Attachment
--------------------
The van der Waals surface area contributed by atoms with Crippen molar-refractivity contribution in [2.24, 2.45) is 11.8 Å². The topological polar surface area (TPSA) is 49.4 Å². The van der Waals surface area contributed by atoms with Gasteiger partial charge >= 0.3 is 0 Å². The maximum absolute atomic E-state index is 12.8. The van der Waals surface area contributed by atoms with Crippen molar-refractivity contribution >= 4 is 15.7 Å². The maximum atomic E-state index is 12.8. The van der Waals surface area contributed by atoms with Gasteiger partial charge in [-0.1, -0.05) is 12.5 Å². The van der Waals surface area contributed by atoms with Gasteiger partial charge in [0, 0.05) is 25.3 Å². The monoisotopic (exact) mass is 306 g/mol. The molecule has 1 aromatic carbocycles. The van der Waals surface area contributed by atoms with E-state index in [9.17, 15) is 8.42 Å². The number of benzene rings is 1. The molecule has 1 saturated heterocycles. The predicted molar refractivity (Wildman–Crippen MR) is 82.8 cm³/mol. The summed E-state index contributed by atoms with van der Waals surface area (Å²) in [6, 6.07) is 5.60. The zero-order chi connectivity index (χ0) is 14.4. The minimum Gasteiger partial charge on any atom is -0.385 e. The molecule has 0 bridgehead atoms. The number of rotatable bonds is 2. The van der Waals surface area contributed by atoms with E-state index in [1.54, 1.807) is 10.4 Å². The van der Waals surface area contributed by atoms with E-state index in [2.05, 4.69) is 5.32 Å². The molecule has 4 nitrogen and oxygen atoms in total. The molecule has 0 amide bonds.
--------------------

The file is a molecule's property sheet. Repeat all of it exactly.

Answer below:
The van der Waals surface area contributed by atoms with Crippen molar-refractivity contribution in [2.24, 2.45) is 11.8 Å². The topological polar surface area (TPSA) is 49.4 Å². The van der Waals surface area contributed by atoms with Gasteiger partial charge >= 0.3 is 0 Å². The maximum absolute atomic E-state index is 12.8. The van der Waals surface area contributed by atoms with Crippen molar-refractivity contribution >= 4 is 15.7 Å². The maximum atomic E-state index is 12.8. The van der Waals surface area contributed by atoms with Gasteiger partial charge in [-0.1, -0.05) is 12.5 Å². The van der Waals surface area contributed by atoms with Gasteiger partial charge in [0, 0.05) is 25.3 Å². The monoisotopic (exact) mass is 306 g/mol. The molecule has 1 aromatic carbocycles. The van der Waals surface area contributed by atoms with E-state index in [9.17, 15) is 8.42 Å². The number of benzene rings is 1. The molecule has 1 saturated heterocycles. The predicted molar refractivity (Wildman–Crippen MR) is 82.8 cm³/mol. The summed E-state index contributed by atoms with van der Waals surface area (Å²) in [6, 6.07) is 5.60. The zero-order chi connectivity index (χ0) is 14.4. The minimum Gasteiger partial charge on any atom is -0.385 e. The molecule has 0 bridgehead atoms. The number of rotatable bonds is 2. The van der Waals surface area contributed by atoms with E-state index in [1.54, 1.807) is 10.4 Å². The van der Waals surface area contributed by atoms with E-state index in [2.05, 4.69) is 5.32 Å². The molecule has 4 nitrogen and oxygen atoms in total. The molecule has 0 amide bonds.